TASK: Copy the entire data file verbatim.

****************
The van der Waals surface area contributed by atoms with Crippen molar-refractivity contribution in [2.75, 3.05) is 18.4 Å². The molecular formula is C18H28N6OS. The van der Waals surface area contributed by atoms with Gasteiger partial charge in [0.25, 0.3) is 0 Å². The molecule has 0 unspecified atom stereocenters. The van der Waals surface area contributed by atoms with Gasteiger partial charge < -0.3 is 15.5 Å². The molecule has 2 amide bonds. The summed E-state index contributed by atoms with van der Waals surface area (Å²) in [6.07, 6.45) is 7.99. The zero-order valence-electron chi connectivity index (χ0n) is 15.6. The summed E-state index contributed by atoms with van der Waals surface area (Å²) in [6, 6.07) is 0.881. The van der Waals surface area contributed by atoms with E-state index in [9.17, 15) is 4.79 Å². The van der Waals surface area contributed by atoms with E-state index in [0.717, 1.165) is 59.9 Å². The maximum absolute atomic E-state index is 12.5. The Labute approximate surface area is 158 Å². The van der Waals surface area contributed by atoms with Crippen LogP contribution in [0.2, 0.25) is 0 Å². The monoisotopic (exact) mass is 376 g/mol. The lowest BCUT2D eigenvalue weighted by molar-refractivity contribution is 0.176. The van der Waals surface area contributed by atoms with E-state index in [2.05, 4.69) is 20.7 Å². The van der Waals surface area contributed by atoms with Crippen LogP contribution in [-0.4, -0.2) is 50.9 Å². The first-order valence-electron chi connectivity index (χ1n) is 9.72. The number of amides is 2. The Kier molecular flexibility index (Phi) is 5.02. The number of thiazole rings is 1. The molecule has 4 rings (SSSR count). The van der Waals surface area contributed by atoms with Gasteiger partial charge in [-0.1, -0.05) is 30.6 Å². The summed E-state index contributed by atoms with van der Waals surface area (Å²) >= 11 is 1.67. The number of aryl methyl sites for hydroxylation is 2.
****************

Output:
The van der Waals surface area contributed by atoms with Crippen molar-refractivity contribution in [2.75, 3.05) is 18.4 Å². The molecular formula is C18H28N6OS. The van der Waals surface area contributed by atoms with Gasteiger partial charge in [0.25, 0.3) is 0 Å². The molecule has 0 unspecified atom stereocenters. The van der Waals surface area contributed by atoms with Gasteiger partial charge < -0.3 is 15.5 Å². The molecule has 2 amide bonds. The summed E-state index contributed by atoms with van der Waals surface area (Å²) in [6.07, 6.45) is 7.99. The zero-order valence-electron chi connectivity index (χ0n) is 15.6. The summed E-state index contributed by atoms with van der Waals surface area (Å²) in [6, 6.07) is 0.881. The van der Waals surface area contributed by atoms with E-state index in [9.17, 15) is 4.79 Å². The van der Waals surface area contributed by atoms with E-state index in [0.717, 1.165) is 59.9 Å². The maximum absolute atomic E-state index is 12.5. The Labute approximate surface area is 158 Å². The van der Waals surface area contributed by atoms with Crippen LogP contribution in [0.2, 0.25) is 0 Å². The monoisotopic (exact) mass is 376 g/mol. The lowest BCUT2D eigenvalue weighted by molar-refractivity contribution is 0.176. The van der Waals surface area contributed by atoms with E-state index in [2.05, 4.69) is 20.7 Å². The van der Waals surface area contributed by atoms with Crippen LogP contribution in [-0.4, -0.2) is 50.9 Å². The first-order valence-electron chi connectivity index (χ1n) is 9.72. The number of amides is 2. The Kier molecular flexibility index (Phi) is 5.02. The number of thiazole rings is 1. The molecule has 4 rings (SSSR count). The van der Waals surface area contributed by atoms with Gasteiger partial charge in [-0.1, -0.05) is 30.6 Å². The summed E-state index contributed by atoms with van der Waals surface area (Å²) >= 11 is 1.67. The number of aryl methyl sites for hydroxylation is 2.